Employers with federal contracts may be allowed to effectively discriminate against workers based on the employer’s religious beliefs, thanks to a rule proposed by the U.S. Department of Labor. The policy, unveiled Wednesday, means people could be fired for being gay, transgender, or pregnant and unmarried.
The rule would apply even if the employee doesn't work in the part of the business that has a government contract, so it could affect the nearly 25 percent of workers in the U.S. who are employed by a federally contracted company, said Ian Thompson, senior legislative counsel for the American Civil Liberties Union.
"The universe of workers that really stood out to us as being particularly vulnerable to the kind of discrimination that this proposal is clearly intended to encourage are LGBTQ workers and those who are pregnant and unmarried," he said. The proposed rule is open for public comment until September 16.
Thompson said while the ACLU is still doing a full analysis, an initial review of the rule reveals several things the group is concerned about. First, some backstory: Title VII of the Civil Rights Act is a section that bans discrimination in the workplace based on race, religion, sex, or national origin. (This provision is enforced by the Equal Employment Opportunity Commission, or EEOC, and you've maybe seen a reference to nondiscrimination on job listings.) In 2014, President Barack Obama used an executive order to add gender identity to the list of categories protected from discriminatory hiring practices.
Private, religiously affiliated employers currently have an exemption under Title VII that allows them to have a preference for hiring "coreligionists"—so a Jewish organization could have a hiring preference for Jewish people or a Catholic organization could have a preference for Catholic people.
The ACLU's first issue is that the Trump rule would take that religious exemption and apply it to companies with federal contracts. "It is our position that the exemption cannot constitutionally apply to government-funded employers because doing so would have the effect of resulting in taxpayer-funded discrimination," Thompson said.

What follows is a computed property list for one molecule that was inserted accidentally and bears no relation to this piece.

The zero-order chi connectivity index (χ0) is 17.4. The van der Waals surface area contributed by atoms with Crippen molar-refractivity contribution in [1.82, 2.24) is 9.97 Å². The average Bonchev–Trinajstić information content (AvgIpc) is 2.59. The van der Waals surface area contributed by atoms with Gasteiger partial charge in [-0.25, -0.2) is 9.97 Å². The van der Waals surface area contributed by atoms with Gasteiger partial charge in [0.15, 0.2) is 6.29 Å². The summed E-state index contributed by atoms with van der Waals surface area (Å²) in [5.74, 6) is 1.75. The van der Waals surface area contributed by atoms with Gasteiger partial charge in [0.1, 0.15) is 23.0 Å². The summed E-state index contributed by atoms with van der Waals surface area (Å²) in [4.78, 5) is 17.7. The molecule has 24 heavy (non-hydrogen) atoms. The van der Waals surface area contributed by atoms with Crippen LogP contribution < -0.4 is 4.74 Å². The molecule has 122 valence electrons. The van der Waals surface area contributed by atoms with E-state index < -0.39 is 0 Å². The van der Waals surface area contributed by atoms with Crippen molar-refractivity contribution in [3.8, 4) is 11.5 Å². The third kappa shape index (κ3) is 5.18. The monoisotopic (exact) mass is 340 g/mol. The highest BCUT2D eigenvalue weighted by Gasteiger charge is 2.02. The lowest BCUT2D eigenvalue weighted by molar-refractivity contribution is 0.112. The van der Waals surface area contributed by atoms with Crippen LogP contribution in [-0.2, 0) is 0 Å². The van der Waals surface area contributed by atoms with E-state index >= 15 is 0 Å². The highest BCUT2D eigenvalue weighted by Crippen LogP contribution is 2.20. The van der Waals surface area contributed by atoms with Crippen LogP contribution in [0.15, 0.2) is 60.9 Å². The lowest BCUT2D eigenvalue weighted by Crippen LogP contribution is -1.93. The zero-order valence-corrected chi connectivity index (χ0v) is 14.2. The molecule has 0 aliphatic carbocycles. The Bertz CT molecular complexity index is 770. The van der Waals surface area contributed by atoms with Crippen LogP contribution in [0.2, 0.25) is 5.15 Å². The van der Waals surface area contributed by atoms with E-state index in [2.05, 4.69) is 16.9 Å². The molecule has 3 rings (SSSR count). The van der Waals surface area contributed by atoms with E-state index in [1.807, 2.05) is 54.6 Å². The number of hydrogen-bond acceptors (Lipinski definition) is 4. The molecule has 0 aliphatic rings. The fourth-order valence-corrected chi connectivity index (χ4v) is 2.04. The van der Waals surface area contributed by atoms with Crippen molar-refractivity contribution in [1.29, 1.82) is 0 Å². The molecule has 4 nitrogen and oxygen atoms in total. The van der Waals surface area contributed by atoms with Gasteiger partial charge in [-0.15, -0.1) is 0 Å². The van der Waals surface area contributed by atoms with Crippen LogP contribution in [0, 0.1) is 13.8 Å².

Beyond that, the rule would dramatically expand the scope of the religious exemption to include not just the hiring of coreligionists, but also to other "religiously motivated" hiring decisions, he said. And it is this aspect that could result in significant discrimination, particularly of people in same-sex relationships, undergoing gender transition, or those having sex outside of a heterosexual marital context, he said.
What this means practically, experts say, is that if an employer with a federal contract is accused of bias after, say, firing someone who's gay, the employer could claim they were acting in accordance with their religious beliefs. The employer doesn't even have to be a religious organization like a Catholic university, for instance; it could be a "closely held" for-profit company like a retail chain whose owners have "sincerely held" religious beliefs, according to the rule.
A national company which fits that bill is Hobby Lobby, the craft chain that won a 2014 Supreme Court case over its objections to covering birth control on its health plans because of the owners' Christian faith. The proposed Department of Labor rule cites the Hobby Lobby case 12 times, with one instance saying "Hobby Lobby forcefully rejected the argument that only nonprofit corporations can exercise religion." Thompson said that's no accident.
"I think clearly the intention of doing that is to signal that there is at least some universe of for-profit federal contractors who will similarly be able to cite these religious-based objections to, for example, LGBTQ people, pregnant and non-married people," he said.
Leila Abolfazli, the director of federal reproductive rights at the National Women's Law Center (NWLC), said this proposed rule is one of the many actions that the Trump administration has taken against women, families, and healthcare. "You look and see what they're doing to immigrant families, you see what they're doing to the Title X program, which supports low-income women needing reproductive healthcare," she said, adding, "They are supporting a lawsuit that wants to get rid of the ACA and have tried again and again [to repeal it] and have no plan."